Poor sales in China were almost entirely responsible for Apple badly missing its original holiday quarter guidance, and news from the country doesn’t appear to be getting any better. Smartphone shipments in China during February are today reported to be down 19.9% year-on-year to hit a six-year low.
The official data comes from the government-run China Academy of Information and Communications Technology …
Reuters reports that shipments totalled 14.5M units, the lowest February figure seen since 2013.
Overall consumer purchases typically slow during February as the Chinese spend much of the month with family celebrating the Lunar New Year. But shipments this year fell more than usual as a slowing economy, exacerbated by a Sino-U.S. trade war, hurt demand for gadgets across the board.
Apple first pointed to China as a problem when it downgraded its holiday quarter guidance ahead of January’s earnings report.
We believe the economic environment in China has been further impacted by rising trade tensions with the United States. As the climate of mounting uncertainty weighed on financial markets, the effects appeared to reach consumers as well, with traffic to our retail stores and our channel partners in China declining as the quarter progressed.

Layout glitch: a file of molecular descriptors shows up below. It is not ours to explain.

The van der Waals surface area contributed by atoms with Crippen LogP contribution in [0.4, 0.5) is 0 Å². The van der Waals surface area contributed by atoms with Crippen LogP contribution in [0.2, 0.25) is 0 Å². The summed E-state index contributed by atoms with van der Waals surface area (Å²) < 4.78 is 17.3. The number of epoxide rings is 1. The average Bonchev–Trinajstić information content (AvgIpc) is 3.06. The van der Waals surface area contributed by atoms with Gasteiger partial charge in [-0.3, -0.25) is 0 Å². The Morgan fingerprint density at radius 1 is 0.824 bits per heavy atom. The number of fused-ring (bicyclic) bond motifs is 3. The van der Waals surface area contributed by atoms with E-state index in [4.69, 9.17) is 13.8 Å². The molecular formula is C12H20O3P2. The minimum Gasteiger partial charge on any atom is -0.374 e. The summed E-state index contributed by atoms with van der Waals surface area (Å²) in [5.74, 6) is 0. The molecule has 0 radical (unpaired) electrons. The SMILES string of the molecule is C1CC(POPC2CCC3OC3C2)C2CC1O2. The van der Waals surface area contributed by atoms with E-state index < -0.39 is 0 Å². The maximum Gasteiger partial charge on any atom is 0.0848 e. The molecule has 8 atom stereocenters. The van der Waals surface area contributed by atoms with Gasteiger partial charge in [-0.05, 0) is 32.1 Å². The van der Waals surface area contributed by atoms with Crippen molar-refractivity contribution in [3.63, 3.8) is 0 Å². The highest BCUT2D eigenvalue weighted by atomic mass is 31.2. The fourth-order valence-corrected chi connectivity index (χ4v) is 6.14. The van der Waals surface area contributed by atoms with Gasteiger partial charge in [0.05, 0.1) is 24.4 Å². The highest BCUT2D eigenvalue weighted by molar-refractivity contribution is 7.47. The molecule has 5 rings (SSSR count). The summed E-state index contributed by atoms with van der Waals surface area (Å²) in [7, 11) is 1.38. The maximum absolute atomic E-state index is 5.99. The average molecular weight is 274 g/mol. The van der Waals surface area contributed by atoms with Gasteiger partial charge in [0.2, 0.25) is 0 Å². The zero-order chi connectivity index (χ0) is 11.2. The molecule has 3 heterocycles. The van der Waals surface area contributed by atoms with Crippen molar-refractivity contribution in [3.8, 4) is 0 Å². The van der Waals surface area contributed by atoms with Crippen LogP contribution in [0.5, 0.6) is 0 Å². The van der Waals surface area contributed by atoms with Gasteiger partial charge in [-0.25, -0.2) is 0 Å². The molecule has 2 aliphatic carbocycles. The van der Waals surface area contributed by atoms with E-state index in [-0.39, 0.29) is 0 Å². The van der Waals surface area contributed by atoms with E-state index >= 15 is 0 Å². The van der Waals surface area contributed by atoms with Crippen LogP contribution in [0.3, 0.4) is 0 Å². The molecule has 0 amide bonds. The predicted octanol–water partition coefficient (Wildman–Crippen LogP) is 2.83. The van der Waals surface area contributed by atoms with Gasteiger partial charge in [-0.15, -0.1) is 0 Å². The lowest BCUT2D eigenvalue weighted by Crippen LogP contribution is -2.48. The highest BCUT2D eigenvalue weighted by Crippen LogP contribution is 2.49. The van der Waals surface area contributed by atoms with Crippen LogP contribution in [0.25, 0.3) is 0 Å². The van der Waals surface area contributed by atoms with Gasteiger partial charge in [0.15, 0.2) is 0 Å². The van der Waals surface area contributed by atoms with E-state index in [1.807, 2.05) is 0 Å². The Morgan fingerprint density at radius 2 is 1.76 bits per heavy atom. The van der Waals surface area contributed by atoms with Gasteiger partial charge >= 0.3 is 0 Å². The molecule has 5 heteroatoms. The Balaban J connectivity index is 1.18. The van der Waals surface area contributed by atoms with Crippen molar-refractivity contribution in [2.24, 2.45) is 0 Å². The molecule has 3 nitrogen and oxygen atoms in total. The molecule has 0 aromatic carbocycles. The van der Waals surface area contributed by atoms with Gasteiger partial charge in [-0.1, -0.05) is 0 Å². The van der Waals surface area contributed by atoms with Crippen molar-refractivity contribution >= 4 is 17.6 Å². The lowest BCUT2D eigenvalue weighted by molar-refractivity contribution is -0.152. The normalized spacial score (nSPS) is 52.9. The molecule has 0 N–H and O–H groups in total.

During the subsequent earnings call, CEO Tim Cook said that revenue from Greater China was down by a massive $4.8B, and said that this wiped out the impact of record earnings in the US, Canada, Mexico, Germany, Italy, Spain and Korea. CFO Luca Maestri added that almost all of the decline in iPhone revenue was due to China.
While Apple hasn’t revealed unit sales this time, we’ve seen estimates from Counterpoint, Gartner, IDC and Strategy Analytics. These range from 64M to 68.4M, two of them coming up with the same 65.9M number.
Where iPhone sales are concerned, our own Cam MacMurchy, who is based in Hong Kong, believes there are five factors at work: competition, the economy, culture, fads and WeChat.
Apple has been scrambling to address the price issue through a mix of financing and significant price cuts across its model range. Some former Apple execs believe that the company needs to go further, creating specific iPhone models for the Chinese market beyond a physical dual-SIM variant.
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